Fishing for the future

By Kailani Clarke

BOSTON — Seafood represents 20% of the protein source for three billion of the globe's inhabitants, and is the primary source of income for 10% of the world's population, according to the United Nations Food and Agriculture Organization. But climate change and its effects could threaten the very existence of those whose lives and livelihoods depend on the world's fisheries, as waters warm and sea dwellers move away in search of more hospitable environments.

Fishing boat

Climate change and its effects could threaten the very existence of those whose lives and livelihoods depend on the world’s fisheries. Credit: NOAA

"When fish move across borders, it's the people that are impacted," said Michael Harte, a marine geographer at Oregon State University, during a Feb. 19 panel at the American Association for the Advancement of Science (AAAS) annual meeting. "Climate change is having a profound impact on the world's oceans and fisheries."

Biologists, economists, geographers, policy experts, and others are hard at work trying to understand the extent of the problem and come up with solutions.

A recent University of California, Santa Barbara, study of 912 current worldwide fish populations, also called fish stocks, found two main likely effects of climate change on fisheries. One is a change in productivity, with the numbers of fish shrinking or growing. The other is a shift in range, with fish stocks moving out of current regions into more suitable ones, often crossing international borders as they go. Such changes in range can prompt fishers to overharvest if they see signs that a stock is beginning to move away from them.

Lead researcher Christopher Costello, a resource economist, and his team arrived at their conclusions by using computer modeling to predict the effects of climate change by 2100. They then tested how changes to current fishing strategies might lessen those predicted effects. The computer models took into account the rate of greenhouse gas emissions and the resulting heating effect on the planet. Whereas some fish species were predicted to have improved productivity, the majority — 69% — showed a decline. In addition, 51% of those species also showed potential for one or more shifts into and out of a region's waters.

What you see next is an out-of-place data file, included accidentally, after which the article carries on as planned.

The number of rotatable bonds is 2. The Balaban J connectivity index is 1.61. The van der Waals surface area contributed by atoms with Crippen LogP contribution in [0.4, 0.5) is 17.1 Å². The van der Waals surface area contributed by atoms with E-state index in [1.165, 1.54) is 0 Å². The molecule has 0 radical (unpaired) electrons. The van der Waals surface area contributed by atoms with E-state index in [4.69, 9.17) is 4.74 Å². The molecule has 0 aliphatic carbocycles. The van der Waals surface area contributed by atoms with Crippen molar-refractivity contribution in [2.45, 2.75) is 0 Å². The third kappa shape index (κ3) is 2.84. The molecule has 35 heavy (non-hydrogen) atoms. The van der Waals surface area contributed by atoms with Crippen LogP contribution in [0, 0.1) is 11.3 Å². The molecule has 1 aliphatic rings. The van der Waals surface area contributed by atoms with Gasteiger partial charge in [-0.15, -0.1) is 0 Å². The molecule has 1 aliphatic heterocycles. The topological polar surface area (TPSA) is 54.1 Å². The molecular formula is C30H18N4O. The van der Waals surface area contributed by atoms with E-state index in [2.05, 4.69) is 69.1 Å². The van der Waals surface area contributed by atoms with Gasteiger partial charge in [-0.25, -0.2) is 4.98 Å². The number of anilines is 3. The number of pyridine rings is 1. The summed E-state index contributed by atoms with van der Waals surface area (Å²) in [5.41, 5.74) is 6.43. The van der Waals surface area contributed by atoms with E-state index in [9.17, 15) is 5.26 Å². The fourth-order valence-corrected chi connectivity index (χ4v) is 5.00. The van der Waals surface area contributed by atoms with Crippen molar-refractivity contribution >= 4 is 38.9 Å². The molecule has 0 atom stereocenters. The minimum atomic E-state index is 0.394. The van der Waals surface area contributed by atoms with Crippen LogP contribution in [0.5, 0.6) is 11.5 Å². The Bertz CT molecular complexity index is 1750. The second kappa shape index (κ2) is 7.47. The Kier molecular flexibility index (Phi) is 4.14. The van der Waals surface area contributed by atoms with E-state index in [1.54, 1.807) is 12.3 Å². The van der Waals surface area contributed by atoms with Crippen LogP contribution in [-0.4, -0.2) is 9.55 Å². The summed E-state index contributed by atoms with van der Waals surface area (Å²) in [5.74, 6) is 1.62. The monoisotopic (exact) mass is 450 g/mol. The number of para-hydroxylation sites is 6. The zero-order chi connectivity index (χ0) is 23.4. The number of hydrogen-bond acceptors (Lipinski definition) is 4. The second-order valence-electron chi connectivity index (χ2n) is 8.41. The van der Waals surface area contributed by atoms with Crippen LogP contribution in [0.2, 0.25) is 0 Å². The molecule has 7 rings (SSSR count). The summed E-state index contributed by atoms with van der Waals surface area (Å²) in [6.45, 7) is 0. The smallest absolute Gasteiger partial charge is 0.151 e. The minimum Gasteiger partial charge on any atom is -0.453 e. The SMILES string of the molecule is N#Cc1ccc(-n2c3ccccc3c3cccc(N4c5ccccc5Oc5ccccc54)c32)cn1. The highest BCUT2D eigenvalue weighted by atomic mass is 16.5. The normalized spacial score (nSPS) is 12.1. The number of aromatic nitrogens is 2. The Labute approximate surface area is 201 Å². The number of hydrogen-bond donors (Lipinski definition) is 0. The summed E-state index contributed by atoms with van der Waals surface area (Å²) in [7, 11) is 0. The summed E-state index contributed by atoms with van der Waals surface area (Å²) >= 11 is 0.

Proposed strategies to counter such effects include limiting how much fishers can take relative to an area's total mass of fish available, also called biomass. Other changes could include international agreements to prevent overharvesting of shared stocks. Such adjustments could pay off, leading to almost a doubling in fisheries profit, a 39% increase in harvest, and a 54% increase in biomass, according to calculations. In other words, that means more stable fish stocks and higher yield, benefiting both fisheries and fishers.

"Adapting is always better than not adapting," Costello said. "That's true regardless of the climate scenario. Even if there was no climate change, that would be true."

Another study by the Environmental Defense Fund came to similar conclusions. Lead researcher Jake Kritzer and his team tested three scenarios: 1) catching fish at a fixed rate regardless of climate change or current biomass, 2) fishing at a rate dependent on prevailing biomass but not climate change, and 3) fishing at a rate based on both biomass and climate change. Simulation over 100 years showed that adjusting harvest rate based on prevailing biomass yielded higher productivity in fish stocks.

Translating such solutions from a closed research environment to the open seas will require not just scientists but policy makers and others, the researchers say. For example, international coalitions, community collaborations and rules could be put into place that determine who has rights to specified fish stocks, and limit how much fishers can harvest from a certain area over a given period.

"These control rules (and) catch limits are absolutely fundamental, and in my view, where science most directly confronts policy," Harte said. "And we do know that if international cooperation leads to better fisheries management … If we get it right, it will lead to larger fish populations, more stable fisheries, and higher current benefits than if each country manages its shared fishery alone."

Kailani Clarke is a freshman at Washington College in Chestertown, MD. She intends to declare a double major in environmental science and anthropology. She writes for Chesapeake Bay Magazine, Washington College's Department of Media Relations, and the Washington College Center for Environment and Society.